ASICS, a manufacturer of athletic shoes and technical active sports apparel and accessories, discovered an innovative method for enhancing brand awareness, based around the New York Marathon. The campaign encouraged supporters to create personalized messages for those taking part in the race, to be triggered by RFID tags. Runners attached the tags to their shoes, and as they passed readers located at specific points along the New York Marathon track, they were played messages from their loved ones on giant screens, motivating them to continue on the 26-mile course. Hear how ASICS teamed with Vitro to create this interactive outdoor effort, and how it used social media to reach runners' friends and family members, who uploaded video, image or text messages on a special Web site, or at booths, during race week. Learn how the two companies used RFID technology to make a mass-marketing event with more than 45,000 runners and more than 2 million fans a very personal experience.

Speaker: tom Sullivan, Principal, Vitro

How LAWSGROUP Leveraged RFID in Its Manufacturing Operations

LAWSGROUP, one of the largest apparel manufacturers in Hong Kong, supplies clothes for major specialty stores, such as the Gap, JCPenney and American Eagle Outfitters. It has introduced a short-range RFID solution in its manufacturing operations. The system tracks work-in-process from fabric cutting and sewing to quality control and shipment. This enables the company's production planning team to make real-time decisions regarding each order lot, which is critical in an industry with extremely short product life-cycles. This video explains how the system works.

Vail Resorts Improves Guest Experience With Unique RFID Photo ID Solution

Vail Resorts, the leading mountain resort operator in the United States, saw an opportunity to improve guests' experience while they prepare to board ski lifts. Because staff members had to physically scan visitors' bar-coded tickets or season passes up close using a bar-code scanner, the skiers had to first unzip their jackets, take off their gloves and fumble with ski poles before presenting their passes. Learn how Vail implemented a unique RFID photo ID solution that improves guest satisfaction with effortless, long-range pass confirmation; frees guests by enabling cashless payments for resort services; helps gather more guest-usage information for targeted marketing; and decreases season-pass fraud—all at the same time.

Speakers: Andy Shenberger, Senior Director of IT, Vail Resorts; Christine Russell, Partner Business Manager for RFID, Zebra Technologies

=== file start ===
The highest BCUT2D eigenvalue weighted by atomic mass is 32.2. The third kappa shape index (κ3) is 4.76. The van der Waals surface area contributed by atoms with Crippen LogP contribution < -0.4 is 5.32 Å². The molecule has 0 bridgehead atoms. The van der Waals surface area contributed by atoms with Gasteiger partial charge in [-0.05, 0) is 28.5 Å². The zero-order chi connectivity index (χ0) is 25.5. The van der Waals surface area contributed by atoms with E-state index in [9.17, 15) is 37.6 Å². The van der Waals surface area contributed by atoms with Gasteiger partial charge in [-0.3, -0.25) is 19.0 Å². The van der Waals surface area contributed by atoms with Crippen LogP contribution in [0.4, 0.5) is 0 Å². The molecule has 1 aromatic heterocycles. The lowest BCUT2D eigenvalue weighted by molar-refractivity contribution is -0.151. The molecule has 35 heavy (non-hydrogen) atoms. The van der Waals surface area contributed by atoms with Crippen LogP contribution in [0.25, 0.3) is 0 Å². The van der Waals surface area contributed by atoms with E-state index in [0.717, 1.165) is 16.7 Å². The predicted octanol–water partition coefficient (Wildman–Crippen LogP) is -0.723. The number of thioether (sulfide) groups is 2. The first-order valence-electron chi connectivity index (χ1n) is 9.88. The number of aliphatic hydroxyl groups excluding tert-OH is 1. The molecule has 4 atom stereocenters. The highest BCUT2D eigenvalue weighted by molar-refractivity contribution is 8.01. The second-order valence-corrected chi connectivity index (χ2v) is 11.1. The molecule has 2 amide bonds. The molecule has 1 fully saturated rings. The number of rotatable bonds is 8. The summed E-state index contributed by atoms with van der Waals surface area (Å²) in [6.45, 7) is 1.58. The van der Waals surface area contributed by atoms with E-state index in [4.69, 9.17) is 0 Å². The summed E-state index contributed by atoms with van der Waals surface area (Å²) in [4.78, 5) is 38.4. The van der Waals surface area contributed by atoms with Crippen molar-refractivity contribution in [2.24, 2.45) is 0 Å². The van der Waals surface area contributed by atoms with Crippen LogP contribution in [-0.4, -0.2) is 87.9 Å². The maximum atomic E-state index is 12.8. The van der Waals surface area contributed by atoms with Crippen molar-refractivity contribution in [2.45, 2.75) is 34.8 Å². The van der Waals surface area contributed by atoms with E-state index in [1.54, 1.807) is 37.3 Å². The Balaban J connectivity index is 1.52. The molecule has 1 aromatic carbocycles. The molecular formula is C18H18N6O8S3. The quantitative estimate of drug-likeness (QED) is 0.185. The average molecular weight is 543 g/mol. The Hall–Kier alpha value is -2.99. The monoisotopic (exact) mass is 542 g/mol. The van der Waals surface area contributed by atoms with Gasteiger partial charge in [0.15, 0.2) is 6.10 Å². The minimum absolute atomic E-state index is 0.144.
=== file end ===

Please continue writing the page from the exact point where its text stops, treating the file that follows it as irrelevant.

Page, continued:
Additional Retail and Apparel Presentations Included on the DVD:

Can Online Retailers Be Disrupted?

Amazon.com was founded in 1994, in the very early days of the World Wide Web. Since then, the company has had a major impact on the global retail landscape, paving the way for other online retailers and disrupting the business models of conventional "brick-and-mortar" retailers. Radio frequency identification gives companies with brick-and-mortar stores a chance to use technology to disrupt online retailers, by providing them with the inventory visibility necessary to become true omnichannel retailers, and to use stores as warehouses for same-day deliveries. But this can only be achieved if companies are using RFID for what it truly is—a disruptive technology. Learn how RFID should be properly viewed and deployed.

Speaker: Speaker: Dr. Bill Hardgrave, Dean, Harbert College of Business, Auburn University

Evolving Use Cases and Business Models for RFID in Retail

The use of RFID technology has been widespread in apparel and fashion for the past decade. However, use cases and business models for RFID deployments are rapidly changing and shifting, from cost-cutting solutions to use-case studies aimed at increasing turnover and the customer experience. Supply chain models are also changing, since traditional retailers are leveraging RFID data to enable new models borrowed from online stores. Learn how RFID is being used, and hear the latest case studies from Europe.

Speaker: Antonio Rizzi, Ph.D., Full Professor of Industrial Logistics and Supply Chain Management, University of Parma

Solution Provider Session: Always Accurate, Always Available: The Value of RFID Technology With Inventory in the Omni-Channel World

In today's demanding omnichannel retail environment, inventory visibility is critical for success. Join Randy Dunn and discover how RFID technology can ensure inventory accuracy and product availability throughout all channels, for reduced out-of-stocks and a superior customer experience.